Keep Parenting - and everything else - in Perspective
I toyed around with the idea of writing another post, a final post, about my first trip to Italy - the one that ended ten years ago yesterday. One of the best solo trips of my life. I probably will write more about that trip. But not today.
I just finished another fabulous book, The Day I Ate Whatever I Wanted - and other small acts of liberation, and thought about writing a post about it. I probably will. But not today.
When I couldn't decide on a blog topic, I clicked over to my facebook page, scrolled down a few entries, and discovered a link to this remarkable New York Times article on parenting a dying child. How does one do that? In the only way you can - for this day, this moment, this hug, this meal.
Here's the truth - that's all any of us are doing - parenting dying children, loving dying spouses, spending time with dying friends. Perhaps we don't have a declared diagnosis. Perhaps no timelines have been drawn up of how much time is left. But none of us will survive this trip on planet earth. And none of us knows how much longer we have.
Love the one you're with.
Or get with the one you love.
Write the letters you've postponed.
Or the emails.
Or the text messages.
You are dear to me, a soul friend.
I am glad you are in my life.
You are being remembered fondly.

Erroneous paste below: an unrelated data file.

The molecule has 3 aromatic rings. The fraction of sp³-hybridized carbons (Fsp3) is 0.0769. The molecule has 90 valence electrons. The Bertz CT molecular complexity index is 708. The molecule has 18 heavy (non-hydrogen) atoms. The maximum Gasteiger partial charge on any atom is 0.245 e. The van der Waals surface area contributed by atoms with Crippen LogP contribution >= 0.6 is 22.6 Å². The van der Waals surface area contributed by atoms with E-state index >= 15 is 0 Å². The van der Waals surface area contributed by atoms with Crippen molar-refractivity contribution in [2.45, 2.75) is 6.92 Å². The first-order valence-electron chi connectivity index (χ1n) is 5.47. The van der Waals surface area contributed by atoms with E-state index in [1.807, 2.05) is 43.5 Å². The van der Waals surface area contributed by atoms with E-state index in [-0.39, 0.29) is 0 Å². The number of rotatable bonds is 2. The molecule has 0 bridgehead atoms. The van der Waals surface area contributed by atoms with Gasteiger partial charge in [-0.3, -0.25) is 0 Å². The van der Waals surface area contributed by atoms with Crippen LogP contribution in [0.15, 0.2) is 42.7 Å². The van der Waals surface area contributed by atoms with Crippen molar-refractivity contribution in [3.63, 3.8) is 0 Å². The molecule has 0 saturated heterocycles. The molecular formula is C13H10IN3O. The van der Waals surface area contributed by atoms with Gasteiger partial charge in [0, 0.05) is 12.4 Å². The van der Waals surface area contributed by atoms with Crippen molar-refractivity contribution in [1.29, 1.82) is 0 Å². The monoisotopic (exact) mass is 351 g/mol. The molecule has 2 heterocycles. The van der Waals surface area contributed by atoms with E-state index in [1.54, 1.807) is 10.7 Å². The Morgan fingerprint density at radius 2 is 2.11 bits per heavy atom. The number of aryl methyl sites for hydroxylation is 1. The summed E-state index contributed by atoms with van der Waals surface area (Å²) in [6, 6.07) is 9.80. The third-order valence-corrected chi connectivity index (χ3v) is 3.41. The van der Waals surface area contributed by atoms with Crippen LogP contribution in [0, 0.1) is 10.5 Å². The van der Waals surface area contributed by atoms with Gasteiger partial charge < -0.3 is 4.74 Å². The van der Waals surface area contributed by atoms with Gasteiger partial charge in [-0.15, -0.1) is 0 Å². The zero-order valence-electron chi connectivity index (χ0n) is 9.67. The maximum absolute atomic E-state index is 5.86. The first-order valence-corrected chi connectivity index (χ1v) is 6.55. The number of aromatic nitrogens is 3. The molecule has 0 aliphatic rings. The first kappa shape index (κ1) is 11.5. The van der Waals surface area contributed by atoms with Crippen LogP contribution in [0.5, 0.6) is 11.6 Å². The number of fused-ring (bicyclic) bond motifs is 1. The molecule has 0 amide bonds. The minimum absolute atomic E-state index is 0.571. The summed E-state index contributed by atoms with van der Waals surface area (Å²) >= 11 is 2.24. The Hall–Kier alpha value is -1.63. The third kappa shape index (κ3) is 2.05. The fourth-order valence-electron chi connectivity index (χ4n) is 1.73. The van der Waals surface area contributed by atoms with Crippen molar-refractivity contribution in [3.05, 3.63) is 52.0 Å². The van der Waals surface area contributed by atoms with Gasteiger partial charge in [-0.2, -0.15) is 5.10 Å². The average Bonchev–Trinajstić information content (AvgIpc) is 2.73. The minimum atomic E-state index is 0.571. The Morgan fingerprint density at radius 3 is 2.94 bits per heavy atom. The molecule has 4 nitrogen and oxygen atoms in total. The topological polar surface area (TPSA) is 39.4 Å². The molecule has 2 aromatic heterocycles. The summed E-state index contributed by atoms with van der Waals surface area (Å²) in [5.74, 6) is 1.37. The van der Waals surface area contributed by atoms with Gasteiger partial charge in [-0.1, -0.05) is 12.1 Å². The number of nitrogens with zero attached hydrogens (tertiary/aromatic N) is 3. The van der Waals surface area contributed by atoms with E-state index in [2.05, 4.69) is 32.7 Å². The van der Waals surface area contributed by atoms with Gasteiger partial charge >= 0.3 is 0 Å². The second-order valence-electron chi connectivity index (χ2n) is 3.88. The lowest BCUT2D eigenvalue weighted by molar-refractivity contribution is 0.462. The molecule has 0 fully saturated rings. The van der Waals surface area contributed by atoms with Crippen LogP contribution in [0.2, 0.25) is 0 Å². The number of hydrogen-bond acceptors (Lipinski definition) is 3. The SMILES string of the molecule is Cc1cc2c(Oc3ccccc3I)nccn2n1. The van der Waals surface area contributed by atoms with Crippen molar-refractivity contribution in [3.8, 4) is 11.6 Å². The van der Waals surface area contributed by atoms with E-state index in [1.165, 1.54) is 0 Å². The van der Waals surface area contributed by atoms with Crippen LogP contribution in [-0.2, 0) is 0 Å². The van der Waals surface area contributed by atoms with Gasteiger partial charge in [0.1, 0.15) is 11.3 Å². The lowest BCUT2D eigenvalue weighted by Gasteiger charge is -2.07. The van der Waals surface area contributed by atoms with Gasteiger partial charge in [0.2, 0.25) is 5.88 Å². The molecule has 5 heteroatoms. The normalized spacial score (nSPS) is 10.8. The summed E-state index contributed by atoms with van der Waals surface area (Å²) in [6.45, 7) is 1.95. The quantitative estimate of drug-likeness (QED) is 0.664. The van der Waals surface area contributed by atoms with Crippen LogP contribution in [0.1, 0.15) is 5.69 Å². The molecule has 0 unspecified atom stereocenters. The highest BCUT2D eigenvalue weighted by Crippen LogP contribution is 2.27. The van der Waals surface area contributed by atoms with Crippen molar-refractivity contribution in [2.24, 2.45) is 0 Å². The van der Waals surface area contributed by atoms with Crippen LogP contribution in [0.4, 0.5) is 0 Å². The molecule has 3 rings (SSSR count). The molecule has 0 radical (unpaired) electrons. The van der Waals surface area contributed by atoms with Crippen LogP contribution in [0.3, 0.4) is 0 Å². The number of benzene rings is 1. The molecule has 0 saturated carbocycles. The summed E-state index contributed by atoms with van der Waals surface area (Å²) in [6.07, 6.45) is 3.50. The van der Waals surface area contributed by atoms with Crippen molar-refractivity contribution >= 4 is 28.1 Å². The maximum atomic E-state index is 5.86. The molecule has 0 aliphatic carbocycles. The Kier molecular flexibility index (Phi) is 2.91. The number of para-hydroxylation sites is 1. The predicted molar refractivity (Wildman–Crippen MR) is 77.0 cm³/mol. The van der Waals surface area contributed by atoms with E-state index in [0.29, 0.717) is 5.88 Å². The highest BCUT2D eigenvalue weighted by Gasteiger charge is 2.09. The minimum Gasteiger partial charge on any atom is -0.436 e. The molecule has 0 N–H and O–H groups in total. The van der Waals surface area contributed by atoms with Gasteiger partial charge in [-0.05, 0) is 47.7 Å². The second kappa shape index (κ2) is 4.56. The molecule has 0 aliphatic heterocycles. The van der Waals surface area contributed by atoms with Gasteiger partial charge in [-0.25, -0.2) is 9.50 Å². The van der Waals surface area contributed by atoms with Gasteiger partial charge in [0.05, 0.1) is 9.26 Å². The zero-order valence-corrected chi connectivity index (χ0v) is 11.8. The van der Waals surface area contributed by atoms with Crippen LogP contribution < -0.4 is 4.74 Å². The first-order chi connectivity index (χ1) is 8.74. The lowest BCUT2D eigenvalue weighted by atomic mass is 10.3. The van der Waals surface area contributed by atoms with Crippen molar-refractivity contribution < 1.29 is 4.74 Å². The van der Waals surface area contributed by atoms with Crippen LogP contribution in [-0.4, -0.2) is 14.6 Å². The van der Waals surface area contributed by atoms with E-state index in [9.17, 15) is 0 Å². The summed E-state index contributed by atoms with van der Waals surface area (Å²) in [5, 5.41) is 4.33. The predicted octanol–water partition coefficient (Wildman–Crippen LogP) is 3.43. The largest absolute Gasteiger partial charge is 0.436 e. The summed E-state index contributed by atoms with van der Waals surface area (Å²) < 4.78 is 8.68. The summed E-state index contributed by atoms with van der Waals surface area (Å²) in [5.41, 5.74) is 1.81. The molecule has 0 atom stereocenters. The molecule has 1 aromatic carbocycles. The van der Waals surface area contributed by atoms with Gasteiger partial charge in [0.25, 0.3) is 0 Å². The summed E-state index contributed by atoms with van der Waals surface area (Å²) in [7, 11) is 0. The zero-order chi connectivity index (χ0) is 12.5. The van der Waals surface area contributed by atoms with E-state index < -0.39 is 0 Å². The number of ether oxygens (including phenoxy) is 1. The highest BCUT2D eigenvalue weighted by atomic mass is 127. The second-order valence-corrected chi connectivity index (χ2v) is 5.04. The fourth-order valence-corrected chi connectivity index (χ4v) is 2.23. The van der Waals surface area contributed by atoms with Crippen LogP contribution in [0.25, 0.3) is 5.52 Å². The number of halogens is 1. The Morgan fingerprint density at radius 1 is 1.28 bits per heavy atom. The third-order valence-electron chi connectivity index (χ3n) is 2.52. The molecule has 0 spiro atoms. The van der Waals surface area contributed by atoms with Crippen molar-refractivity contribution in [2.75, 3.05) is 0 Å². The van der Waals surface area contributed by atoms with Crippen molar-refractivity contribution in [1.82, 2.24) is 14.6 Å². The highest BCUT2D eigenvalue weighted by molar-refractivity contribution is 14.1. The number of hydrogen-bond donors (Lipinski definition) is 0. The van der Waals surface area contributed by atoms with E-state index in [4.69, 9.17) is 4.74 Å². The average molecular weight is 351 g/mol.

This isn't working anymore.
It's time for us to give each other our freedom.
We need to make some changes around here.
Speak the truth.
Thanks to the aforementioned article, I have been challenging myself to stop worrying so much about grades on math tests, tennis scores, five-paragraph essay forms, whether or not my shirt matches my skirt closely enough, and whether or not I've folded the laundry while it is still warm, you know, so the wrinkles won't set in. I'm gonna drink more tea, go for more walks, read and play more games with my kids, create more art journals, reach out to some of the friends I let get away, accept more invitations from the ones who won't let me get away, and let go of the relationships that have stopped growing and thriving altogether.
I am looking forward to the ways in which I will keep parenting, life, love, and everything else in perspective.